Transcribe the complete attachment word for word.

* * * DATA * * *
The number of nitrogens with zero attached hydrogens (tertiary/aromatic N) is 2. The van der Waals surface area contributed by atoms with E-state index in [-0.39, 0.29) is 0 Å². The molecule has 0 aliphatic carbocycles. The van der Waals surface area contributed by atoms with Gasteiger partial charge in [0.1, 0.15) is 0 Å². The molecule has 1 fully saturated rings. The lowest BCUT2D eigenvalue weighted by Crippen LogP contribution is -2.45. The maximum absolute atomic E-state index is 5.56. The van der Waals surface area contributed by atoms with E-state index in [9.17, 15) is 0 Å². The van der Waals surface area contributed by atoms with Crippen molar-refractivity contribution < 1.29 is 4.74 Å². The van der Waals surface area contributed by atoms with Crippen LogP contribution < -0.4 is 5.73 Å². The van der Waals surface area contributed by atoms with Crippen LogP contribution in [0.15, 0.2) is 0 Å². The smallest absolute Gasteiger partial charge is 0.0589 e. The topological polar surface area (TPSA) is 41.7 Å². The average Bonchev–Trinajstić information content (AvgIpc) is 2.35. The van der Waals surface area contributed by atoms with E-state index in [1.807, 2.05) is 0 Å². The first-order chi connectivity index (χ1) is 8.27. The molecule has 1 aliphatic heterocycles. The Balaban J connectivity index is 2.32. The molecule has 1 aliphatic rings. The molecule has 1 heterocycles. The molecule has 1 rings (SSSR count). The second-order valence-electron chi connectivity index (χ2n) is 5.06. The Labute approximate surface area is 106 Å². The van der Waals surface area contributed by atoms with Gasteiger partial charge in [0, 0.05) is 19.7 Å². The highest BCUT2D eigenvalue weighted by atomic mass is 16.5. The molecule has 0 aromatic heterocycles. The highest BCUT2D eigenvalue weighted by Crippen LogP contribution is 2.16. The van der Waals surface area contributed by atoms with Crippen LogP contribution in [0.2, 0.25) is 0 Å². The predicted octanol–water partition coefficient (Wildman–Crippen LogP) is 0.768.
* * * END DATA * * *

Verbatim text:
The number of nitrogens with zero attached hydrogens (tertiary/aromatic N) is 2. The van der Waals surface area contributed by atoms with E-state index in [-0.39, 0.29) is 0 Å². The molecule has 0 aliphatic carbocycles. The van der Waals surface area contributed by atoms with Gasteiger partial charge in [0.1, 0.15) is 0 Å². The molecule has 1 fully saturated rings. The lowest BCUT2D eigenvalue weighted by Crippen LogP contribution is -2.45. The maximum absolute atomic E-state index is 5.56. The van der Waals surface area contributed by atoms with E-state index in [9.17, 15) is 0 Å². The van der Waals surface area contributed by atoms with Crippen molar-refractivity contribution < 1.29 is 4.74 Å². The van der Waals surface area contributed by atoms with Crippen LogP contribution < -0.4 is 5.73 Å². The van der Waals surface area contributed by atoms with Crippen LogP contribution in [0.15, 0.2) is 0 Å². The smallest absolute Gasteiger partial charge is 0.0589 e. The topological polar surface area (TPSA) is 41.7 Å². The average Bonchev–Trinajstić information content (AvgIpc) is 2.35. The van der Waals surface area contributed by atoms with E-state index in [1.807, 2.05) is 0 Å². The first-order chi connectivity index (χ1) is 8.27. The molecule has 1 aliphatic heterocycles. The Balaban J connectivity index is 2.32. The molecule has 1 aliphatic rings. The molecule has 1 heterocycles. The molecule has 1 rings (SSSR count). The second-order valence-electron chi connectivity index (χ2n) is 5.06. The Labute approximate surface area is 106 Å². The van der Waals surface area contributed by atoms with Gasteiger partial charge in [0, 0.05) is 19.7 Å². The highest BCUT2D eigenvalue weighted by atomic mass is 16.5. The molecule has 0 aromatic heterocycles. The highest BCUT2D eigenvalue weighted by Crippen LogP contribution is 2.16. The van der Waals surface area contributed by atoms with Crippen LogP contribution in [0.2, 0.25) is 0 Å². The predicted octanol–water partition coefficient (Wildman–Crippen LogP) is 0.768.